The Central Bank of Russia raised its key lending rate by one percentage point to 13 per cent on Friday, a month after imposing an even larger hike, as concerns about inflation persist and the ruble continues to struggle against the dollar.
The increase comes as annualised inflation rose in September to 5.5 per cent and the bank said it expected it would reach 6-7 per cent by the end of the year.
Inflationary pressure in the Russian economy remains high. Significant pro-inflationary risks have crystallised, namely the domestic demand growth outpacing the output expansion capacity and the depreciation of the ruble in the summer months,” the bank’s board said in a statement. “Therefore, it is required to additionally tighten monetary conditions.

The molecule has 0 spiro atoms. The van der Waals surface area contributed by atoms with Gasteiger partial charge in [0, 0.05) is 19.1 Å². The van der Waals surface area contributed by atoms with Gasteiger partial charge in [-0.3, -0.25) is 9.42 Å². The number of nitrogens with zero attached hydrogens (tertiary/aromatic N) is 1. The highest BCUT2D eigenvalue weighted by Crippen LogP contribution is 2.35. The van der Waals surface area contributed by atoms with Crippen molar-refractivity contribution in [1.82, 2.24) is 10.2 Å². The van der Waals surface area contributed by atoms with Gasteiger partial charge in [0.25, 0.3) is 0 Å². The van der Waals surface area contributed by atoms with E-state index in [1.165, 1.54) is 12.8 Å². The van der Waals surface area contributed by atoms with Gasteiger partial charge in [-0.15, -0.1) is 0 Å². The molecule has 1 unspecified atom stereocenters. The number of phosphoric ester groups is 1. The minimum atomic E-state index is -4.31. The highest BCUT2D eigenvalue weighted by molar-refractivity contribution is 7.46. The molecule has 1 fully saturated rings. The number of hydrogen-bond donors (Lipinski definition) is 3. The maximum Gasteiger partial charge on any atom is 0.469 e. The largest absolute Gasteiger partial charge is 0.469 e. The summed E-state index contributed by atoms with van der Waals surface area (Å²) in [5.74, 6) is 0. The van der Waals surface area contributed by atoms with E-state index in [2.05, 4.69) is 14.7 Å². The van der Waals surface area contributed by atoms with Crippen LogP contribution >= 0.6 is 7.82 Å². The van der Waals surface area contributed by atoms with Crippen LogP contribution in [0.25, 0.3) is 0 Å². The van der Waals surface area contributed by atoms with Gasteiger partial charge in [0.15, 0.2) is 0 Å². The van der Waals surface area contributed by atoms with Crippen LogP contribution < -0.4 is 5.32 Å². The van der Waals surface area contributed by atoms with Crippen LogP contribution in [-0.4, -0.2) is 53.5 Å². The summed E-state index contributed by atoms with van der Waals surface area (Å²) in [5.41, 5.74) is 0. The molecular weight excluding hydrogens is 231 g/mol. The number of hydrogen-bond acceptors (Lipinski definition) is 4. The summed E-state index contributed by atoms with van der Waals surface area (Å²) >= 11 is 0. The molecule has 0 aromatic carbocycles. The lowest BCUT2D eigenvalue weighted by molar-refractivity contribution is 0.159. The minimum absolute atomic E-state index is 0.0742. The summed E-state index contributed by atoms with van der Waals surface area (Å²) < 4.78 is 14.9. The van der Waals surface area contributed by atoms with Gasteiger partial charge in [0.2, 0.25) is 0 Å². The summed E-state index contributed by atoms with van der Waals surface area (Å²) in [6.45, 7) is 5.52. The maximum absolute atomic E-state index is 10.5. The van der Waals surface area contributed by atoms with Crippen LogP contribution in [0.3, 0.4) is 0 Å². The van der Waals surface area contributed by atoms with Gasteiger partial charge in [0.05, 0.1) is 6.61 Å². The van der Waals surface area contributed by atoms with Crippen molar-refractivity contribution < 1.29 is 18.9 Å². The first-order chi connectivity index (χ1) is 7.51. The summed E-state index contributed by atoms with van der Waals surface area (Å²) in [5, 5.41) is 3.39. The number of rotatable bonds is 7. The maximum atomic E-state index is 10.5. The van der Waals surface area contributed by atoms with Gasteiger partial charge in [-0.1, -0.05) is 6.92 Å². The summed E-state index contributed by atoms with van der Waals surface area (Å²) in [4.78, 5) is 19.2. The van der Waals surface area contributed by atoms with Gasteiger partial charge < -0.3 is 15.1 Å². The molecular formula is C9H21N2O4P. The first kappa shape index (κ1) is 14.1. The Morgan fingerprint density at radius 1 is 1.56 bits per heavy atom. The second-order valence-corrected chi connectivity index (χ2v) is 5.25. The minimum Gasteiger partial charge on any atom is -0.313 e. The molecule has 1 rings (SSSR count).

The bank in August increased the lending rate to 12 per cent a jump of 3.5 percentage points as the ruble fell to 100 against the dollar. Although the ruble’s exchange rate improved mildly after the rate hike, it remains around 95 to the dollar, significantly weaker than a year ago when it was trading at around 60 to the US currency.
By raising borrowing costs, the central bank is trying to fight price increases as Russia imports more and exports less, especially oil and natural gas, with defence spending going up and sanctions taking a toll. Importing more and exporting less means a smaller trade surplus, this typically weighs on a country’s currency.